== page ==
This paper explores the sequence, pace, and emerging outcomes of bank restructuring in South Korea since the financial crisis in late 1997, paying special attention to the state intervention pattern in regard to resolving non-performing loans by using both pubic funds and asset management companies, while privatizing temporarily nationalized banks by foreign selling.

This article examines the political origins of South Korea’s rapid economic development in the 1960s and 1970s, with emphasis on the enduring effects of the developmental state era. It begins by considering developments since 1980, including the influence of democratization, the causes and consequences of the financial crisis of 1997–1998, and the market-oriented reforms pursued by the government in the wake of the crisis. It then discusses the legacy of the developmental state era in the coverage of the welfare state, along with the liberalization of the Korean economy beginning in the 1980s. The article documents South Korea’s transition into a market economy, marked by reforms in the financial sector and corporate governance, as well as reforms in foreign direct investment and even labor markets. Finally, it appraises a number of challenges that the Korean political economy must deal with, including growing economic and social polarization, inequality, and the social policy agenda.

This book chapter explores the role of the Korean government in formulating and implementing economic policies toward trade and investment from the early 1960s, by focusing on its role as a rule-setter in domestic government-business relations and as a rule-adjuster in foreign economic relations, combining both reactive and proactive strategies in a changing international environment.

This article examines the changing pattern of key party position assignments in three leader-centric political parties during the democratization of South Korea. We examine the interplay of three key variables: (1) party members’ relationship to the party leader, (2) leaders’ relationships to the party’s core faction, and (3) political seniority, as factors that determine who receives key party positions. Our study contributes to an understanding of the interplay of personalistic behaviors and informal rules in intraparty politics and how this interplay contributes to the institutionalization of informal but important institutions governing intraparty politics during democratic consolidation.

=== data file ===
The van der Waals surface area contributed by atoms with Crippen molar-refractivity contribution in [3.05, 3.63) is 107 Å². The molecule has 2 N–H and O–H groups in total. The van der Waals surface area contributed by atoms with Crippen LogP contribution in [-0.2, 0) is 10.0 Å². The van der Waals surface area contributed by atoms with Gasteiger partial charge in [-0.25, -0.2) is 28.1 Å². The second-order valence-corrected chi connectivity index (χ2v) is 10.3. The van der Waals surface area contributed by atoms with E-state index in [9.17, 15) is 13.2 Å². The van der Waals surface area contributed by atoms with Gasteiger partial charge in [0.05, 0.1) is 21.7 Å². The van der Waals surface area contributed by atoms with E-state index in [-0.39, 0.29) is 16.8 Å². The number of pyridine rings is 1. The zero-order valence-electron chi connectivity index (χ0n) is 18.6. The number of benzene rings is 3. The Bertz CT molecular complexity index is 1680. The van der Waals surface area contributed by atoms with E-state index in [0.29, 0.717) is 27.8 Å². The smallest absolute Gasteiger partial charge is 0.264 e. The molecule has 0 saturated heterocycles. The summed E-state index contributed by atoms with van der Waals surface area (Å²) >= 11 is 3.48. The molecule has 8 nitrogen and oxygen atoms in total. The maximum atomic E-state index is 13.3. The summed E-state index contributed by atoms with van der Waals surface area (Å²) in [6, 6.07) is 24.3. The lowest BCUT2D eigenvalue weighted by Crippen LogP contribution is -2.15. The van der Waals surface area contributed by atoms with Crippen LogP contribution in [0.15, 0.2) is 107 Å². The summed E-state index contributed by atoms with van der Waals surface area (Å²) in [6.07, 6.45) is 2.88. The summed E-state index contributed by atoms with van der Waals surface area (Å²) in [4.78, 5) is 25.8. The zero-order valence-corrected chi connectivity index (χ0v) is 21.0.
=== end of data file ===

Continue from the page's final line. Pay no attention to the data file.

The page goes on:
This paper explores the deepening structual imbalances in the globalizing capital markets and policy implications on Asian countries. It specifically investigates the cross-border capital flows--to and from Asia since the Asian financial crisis of 1997 to 2010, focusing on the different pattern of capital flows in foreign direct investment, portfolio equity investment, and bank loans. It also discusses some regulatory reforms for better management of systemic risks of cross-border capital flows at the national and the regional levels.

This study explores why KOSPI options and futures trading grew exponentially from 2000 to 2007. It argues that the growing was possbile because of a regulatory failure. It specially lies in an asymmetric and rushed deregulation at the initial stage of creating a financial derivatives market, without properly considering the differences in the institutional environment and market infrastructure that Korea inherited from its past, and from those of advanced derivatives markets. This produced an unexpectedly explosive growth of KOSPI options and futures trading from 2000 to 2003. This initial condition made it difficult to launch necessary regulatory reforms, not only to restrain highly leveraged and speculative trading in KOSP200 options and futures markets, but also to reduce the overgrown market sizes of these two equity index derivatives.